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Jan 25
2016

The Lure of Lost Works

by Carrie Kolar


“The Lost Book of …” is a phrase that sends shivers down your spine, isn’t it? It breathes mystery and secrets, and feels vaguely Indiana Jones. However, lost books don’t have to be hidden in booby-trapped temples in far-off rainforests or teach you how to turn lead into gold. Far from flights of science fiction fancy, lost classics and masterworks abound throughout human history. We only have seven of the eighty plays written by Aeschylus, Shakespeare aficionados lament “Love’s Labor’s Won,” and the words “destruction of the Library of Alexandria” cause violent eye-twitches in book lovers to this day. Sometimes, however, treasures that were thought lost can be found. Here, we take a look at a few examples of rediscovered lost works.

The Archimedes Palimpsest

When looking for long-lost works, one of the most unexpected places to find the object of your search is right on the page in front of you. Archimedes of Syracuse was an ancient Greek mathematician, inventor, and engineer, considered one the leading scientists in antiquity and one of the greatest mathematicians of all time. Like many classical scholars, not all of his writings have survived. However, in 1906, a scholar was examining a medieval prayer book, and found that it was a palimpsest, a document written over an older work. Writing materials were expensive in medieval times, so vellum and parchment were scraped clean, the writing dissolved, and the pages were reused. Though the scholar was able to read enough to determine the prayer book contained Archimedes’ work, it has taken scholars decades of research and studying with high-tech equipment to find and translate half of what the palimpsest contains. The lost work of Archimedes within the palimpsest includes the only surviving copy of Archimedes’ The Method of Mechanical Theorems and the Stomachion, as well as new speeches from the Athenian politician Hyperides and a previously unknown commentary on Aristotle dating from the second or third century AD.

The Lost Verse of the Epic of Gilgamesh

Sometimes, life really does echo Indiana Jones. After the invasion of Iraq and the fall of Baghdad, the Sulaymaniyah Museum in the Kurdistan region implemented a policy of paying smugglers to keep artifacts from leaving the country, no questions asked. In 2011, one of the smugglers brought a collection of tablets to the museum, including a large tablet covered in cuneiform writing. A professor at the museum saw it and immediately told the museum to pay the asking price – $800. As it turns out, that was an utterly miniscule price to pay to discover lost lines from one of the oldest stories known to man. The Epic of Gilgamesh, a Babylonian story of kings, gods, and monsters, has existed in fragments since the 18th century B.C.E. The discovery of a lost verse of a four-thousand-year old story, probably illicitly unearthed, smuggled to a museum, and recognized by a chance encounter – how’s that for treasure hunting?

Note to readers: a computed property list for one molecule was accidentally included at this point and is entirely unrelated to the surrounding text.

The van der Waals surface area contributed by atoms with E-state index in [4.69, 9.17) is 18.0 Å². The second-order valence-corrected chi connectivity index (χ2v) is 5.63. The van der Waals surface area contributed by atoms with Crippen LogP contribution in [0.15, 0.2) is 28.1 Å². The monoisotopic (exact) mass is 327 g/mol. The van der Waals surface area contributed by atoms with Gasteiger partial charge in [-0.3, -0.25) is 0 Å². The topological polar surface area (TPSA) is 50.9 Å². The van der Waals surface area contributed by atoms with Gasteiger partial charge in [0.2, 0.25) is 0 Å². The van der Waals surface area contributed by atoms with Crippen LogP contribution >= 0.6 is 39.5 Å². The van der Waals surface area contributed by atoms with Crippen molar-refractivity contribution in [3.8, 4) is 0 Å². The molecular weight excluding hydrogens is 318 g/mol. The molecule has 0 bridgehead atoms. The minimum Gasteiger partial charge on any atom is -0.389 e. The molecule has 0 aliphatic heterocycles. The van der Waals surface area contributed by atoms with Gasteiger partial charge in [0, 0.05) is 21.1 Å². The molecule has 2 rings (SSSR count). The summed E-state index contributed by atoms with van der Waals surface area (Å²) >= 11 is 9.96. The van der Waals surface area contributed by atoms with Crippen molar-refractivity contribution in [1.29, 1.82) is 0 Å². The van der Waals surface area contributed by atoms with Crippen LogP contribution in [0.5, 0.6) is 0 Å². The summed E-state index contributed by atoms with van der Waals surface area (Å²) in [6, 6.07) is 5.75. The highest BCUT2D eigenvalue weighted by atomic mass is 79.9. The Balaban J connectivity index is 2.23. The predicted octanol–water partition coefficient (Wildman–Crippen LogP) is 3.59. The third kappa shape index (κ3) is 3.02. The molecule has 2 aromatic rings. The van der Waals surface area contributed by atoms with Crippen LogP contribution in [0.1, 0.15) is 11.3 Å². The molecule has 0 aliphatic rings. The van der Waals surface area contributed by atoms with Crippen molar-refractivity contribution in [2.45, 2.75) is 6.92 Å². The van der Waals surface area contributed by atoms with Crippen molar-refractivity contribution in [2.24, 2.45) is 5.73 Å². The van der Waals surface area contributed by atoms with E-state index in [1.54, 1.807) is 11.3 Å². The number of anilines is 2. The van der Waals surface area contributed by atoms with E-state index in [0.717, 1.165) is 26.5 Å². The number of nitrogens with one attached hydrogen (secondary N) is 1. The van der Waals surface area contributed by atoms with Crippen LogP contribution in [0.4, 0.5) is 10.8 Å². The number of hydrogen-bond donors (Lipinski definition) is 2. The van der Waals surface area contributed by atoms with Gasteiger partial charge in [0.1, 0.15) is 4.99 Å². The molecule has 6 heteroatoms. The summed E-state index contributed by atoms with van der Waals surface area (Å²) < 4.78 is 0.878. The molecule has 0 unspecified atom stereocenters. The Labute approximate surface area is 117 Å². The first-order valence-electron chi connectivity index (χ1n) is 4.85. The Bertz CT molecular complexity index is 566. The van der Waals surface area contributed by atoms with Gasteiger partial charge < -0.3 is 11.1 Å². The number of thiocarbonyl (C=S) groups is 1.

The Book of the Dead

In written works the world over, few titles have the ability to fascinate, chill, and tantalize like The Book of The Dead. The ancient Egyptian text is a collection of spells that the recently deceased could use to navigate the treacherous path through the afterlife and into paradise. There isn’t a set text of The Book of the Dead, as wealthier citizens hired scribes to write their own Books, selecting spells that would best help them through their journey. Each Book found increases our knowledge of the funeral rites and spells of the time, and for one hundred years scholars had been trying to complete the Book of the Dead of the ancient Egyptian architect Amenhotep, the pieces of which were scattered across the globe. In Queensland, Australia, a noted Egyptologist chanced upon four pieces of papyrus in a local museum. He was one of the few people in the world who could recognize their significance, and he asked if there were more fragments. There were 8,000. With the discovery of these pieces, scholars can begin to reconstruct the jigsaw of this text, recreating Amenhotep’s Book of the Dead.

“Lost” doesn’t always mean lost forever. Epics, masterpieces, and great works of literature can be found hiding in plain sight. Whether a lost work is twenty years old or two thousand years old, there’s always the chance that you’ll be the one to notice the unusual writing around the edges of an old book, or see the scribbled childhood pen name of a classic author that leads you to rediscover something the world had lost. To increase your chances of finding something amazing, make sure to educate yourself before you go out book hunting. The more you know about your favorite subject or author, the more likely you’ll be to recognize when the stars align and you come across a lost masterpiece.


More of Carrie's work can be found at http://www.proofpointconsulting.com/

 

 

To librarians, booksellers, and collectors there is nothing limited in the subject of books about books. - Leona Rostenberg

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